Quantum experiments at space scale. Credit: NSSC
China has launched the world's first quantum communication satellite - Quantum Experiments at Space Scale (QUESS) on 17th August 2016. It is designed to establish ‘hack-proof’ quantum communications by transmitting uncrackable keys from space to the ground, and provide insights into the strangest phenomenon in quantum physics - quantum entanglement - according to news agency Xinhua. Quantum communication boasts ultra-high security because a quantum photon can neither be separated nor duplicated. It is hence impossible to wiretap, intercept or crack the information transmitted through it.
In addition to quantum communications, there are quantum computers that have also drawn attention from scientists and governments worldwide. They harness the weird properties of the minute particles, which can communicate instantaneously across vast reaches of space, and exist in numerous locations and states simultaneously a phenomenon known as “superposition.” [The noted interpretation of this is the thought experiment of Schrodinger's cat - a scenario that presents a cat which may be simultaneously both alive and dead - see my earlier blog: http://www.solarancestor.com/weekly-bulletin/the-physics-behind-schrodingers-cat-paradox ] A number of different hardware technology platforms have been proposed for quantum computers, including “superconducting,” “ion trap” and Marjorana Fermion,” but using photons as the building blocks of new processors is the leading contender. All these systems have complications, and although photons have the additional challenge of moving around at the speed of light, this will help in connecting distant computers.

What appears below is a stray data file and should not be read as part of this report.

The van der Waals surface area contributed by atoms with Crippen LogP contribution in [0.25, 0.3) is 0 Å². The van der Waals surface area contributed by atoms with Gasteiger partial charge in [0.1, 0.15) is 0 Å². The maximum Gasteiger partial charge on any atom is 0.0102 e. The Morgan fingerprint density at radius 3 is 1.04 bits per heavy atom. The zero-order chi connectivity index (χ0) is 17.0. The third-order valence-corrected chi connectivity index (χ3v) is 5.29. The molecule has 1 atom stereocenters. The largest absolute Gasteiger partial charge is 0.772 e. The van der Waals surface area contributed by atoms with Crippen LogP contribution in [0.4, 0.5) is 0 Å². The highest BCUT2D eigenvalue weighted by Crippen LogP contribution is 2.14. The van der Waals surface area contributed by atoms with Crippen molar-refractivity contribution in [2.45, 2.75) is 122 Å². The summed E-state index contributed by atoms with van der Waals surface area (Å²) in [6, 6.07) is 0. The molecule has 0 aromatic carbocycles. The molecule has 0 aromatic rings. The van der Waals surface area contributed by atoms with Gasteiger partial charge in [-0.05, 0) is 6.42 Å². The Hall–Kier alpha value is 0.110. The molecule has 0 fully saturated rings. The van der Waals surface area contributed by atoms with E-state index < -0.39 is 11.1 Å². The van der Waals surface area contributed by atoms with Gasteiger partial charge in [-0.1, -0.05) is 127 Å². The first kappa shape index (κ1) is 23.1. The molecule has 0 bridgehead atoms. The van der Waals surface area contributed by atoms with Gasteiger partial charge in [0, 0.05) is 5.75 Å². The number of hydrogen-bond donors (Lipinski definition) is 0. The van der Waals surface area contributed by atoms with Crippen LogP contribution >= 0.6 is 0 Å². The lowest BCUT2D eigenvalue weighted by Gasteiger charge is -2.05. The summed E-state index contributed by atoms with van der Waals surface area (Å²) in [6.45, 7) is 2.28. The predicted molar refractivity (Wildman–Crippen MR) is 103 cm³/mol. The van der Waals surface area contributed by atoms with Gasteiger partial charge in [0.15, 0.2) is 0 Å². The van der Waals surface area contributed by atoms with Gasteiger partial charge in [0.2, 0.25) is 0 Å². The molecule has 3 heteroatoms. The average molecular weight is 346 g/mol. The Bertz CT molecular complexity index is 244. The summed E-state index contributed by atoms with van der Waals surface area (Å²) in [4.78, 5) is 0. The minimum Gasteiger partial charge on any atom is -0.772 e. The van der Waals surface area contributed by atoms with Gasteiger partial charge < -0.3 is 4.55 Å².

Chinese scientists say that a quantum computer will take just 0.01 second to deal with a problem that costs Tianhe-2, one of the most powerful supercomputers in the world, 100 years to solve. They will be able to crack all existing information encryption systems, creating an enormous security headache one day. Therefore, quantum communications, such as the QUESS satellite, will be needed to act like a "shield," protecting information from the "spear" of quantum computers, offering the new generation of cryptography that can be neither wiretapped nor decoded.
With the help of the new satellite, scientists will be able to test quantum key distribution between the satellite and ground stations, and conduct secure quantum communications between Beijing and Xinjiang's Urumqi. In its two-year mission, QUESS, is expected to beam entangled photons to two earth stations, 1 200 km apart, in a move to test quantum entanglement over a greater distance, as well as test quantum teleportation between a ground station in Ali, Tibet, and itself.
After it enters a sun-synchronous orbit at an altitude of 500 km, the 600 kg satellite will circle our planet once every ninety minutes. The satellite is nicknamed "Micius," after a fifth century B.C. Chinese philosopher and scientist who has been credited as the first one in human history to conduct optical experiments, according to the Chinese Academy of Sciences (CAS). [Source: Xinhua]